The U.S.-regulated corporation responsible for managing the Internet’s most-crucial functions was hacked last month according to a statement from the company this week, which comes months after the Obama administration announced plans to hand regulation of the Internet Corporation for Assigned Names and Numbers (ICANN) over to the global community.
ICANN — the organization charged with managing domain names, assigning Internet protocol addresses and executing other crucial web functions under the Commerce Department — suffered a “spear phishing” attack in late November that successfully breached the company’s systems, according to a blog post on ICANN’s website.
“It involved email messages that were crafted to appear to come from our own domain being sent to members of our staff,” the post reads. “The attack resulted in the compromise of the email credentials of several ICANN staff members.”
ICANN, which essentially acts as the roadmap between websites and web connected devices, said the hackers were able to access a members-only Wikipedia page containing public information, internal emails, ICANN’s blog, the WHOIS information portal (a database of who has registered what domain names) and the Centralized Zone Data System (CZDS).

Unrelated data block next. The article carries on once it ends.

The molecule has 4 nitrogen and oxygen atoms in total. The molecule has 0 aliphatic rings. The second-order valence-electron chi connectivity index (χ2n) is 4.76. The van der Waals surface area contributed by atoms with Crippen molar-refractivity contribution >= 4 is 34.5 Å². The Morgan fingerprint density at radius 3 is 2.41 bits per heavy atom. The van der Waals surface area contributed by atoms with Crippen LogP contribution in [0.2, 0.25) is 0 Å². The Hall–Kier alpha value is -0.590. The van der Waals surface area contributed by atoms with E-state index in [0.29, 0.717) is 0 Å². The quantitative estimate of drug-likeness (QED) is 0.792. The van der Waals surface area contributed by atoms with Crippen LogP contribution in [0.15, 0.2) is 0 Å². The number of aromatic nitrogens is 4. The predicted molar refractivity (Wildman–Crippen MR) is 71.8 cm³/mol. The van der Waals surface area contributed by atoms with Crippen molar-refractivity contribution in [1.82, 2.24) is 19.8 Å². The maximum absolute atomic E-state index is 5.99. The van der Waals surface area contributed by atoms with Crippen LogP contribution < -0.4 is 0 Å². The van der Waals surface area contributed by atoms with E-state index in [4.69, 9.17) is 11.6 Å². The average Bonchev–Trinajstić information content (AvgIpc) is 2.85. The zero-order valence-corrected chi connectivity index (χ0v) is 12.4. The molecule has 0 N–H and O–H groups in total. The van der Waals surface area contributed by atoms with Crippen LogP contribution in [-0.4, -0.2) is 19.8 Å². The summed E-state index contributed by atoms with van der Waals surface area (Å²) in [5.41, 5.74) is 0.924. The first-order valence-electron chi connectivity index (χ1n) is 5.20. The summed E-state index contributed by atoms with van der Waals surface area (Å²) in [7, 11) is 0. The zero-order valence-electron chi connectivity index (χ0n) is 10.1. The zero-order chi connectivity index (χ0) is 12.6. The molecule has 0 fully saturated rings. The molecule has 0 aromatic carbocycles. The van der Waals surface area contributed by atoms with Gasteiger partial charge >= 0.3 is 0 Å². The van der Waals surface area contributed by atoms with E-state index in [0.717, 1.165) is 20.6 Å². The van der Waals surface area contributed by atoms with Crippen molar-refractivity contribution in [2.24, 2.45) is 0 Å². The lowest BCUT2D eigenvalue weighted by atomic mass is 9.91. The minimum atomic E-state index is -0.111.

Hackers were able to gain full administrative access to the CZDS, which contains user information including names, addresses, email accounts, fax and telephone numbers, usernames and passwords. Though the passwords were encrypted, ICANN has suspended them all with the suggestion that users with recycled passwords change those passwords used for multiple accounts on the web.
The breach, which ICANN discovered in early December, comes months after the Obama administration’s announcement in March that it would transition oversight of ICANN over to a global, multi-stakeholder community model after its current contract expires in the fall of 2015. (RELATED: Ex-Bush Admin Official: Internet Giveaway Weakens Cybersecurity, Opens Door To Web Tax)
Current and former government officials along with a collection of Internet industry and policy experts have been highly critical of the administration’s move since March, warning that it could lead to global Internet censorship, weakened cybersecurity and the imposition of global Internet access taxes.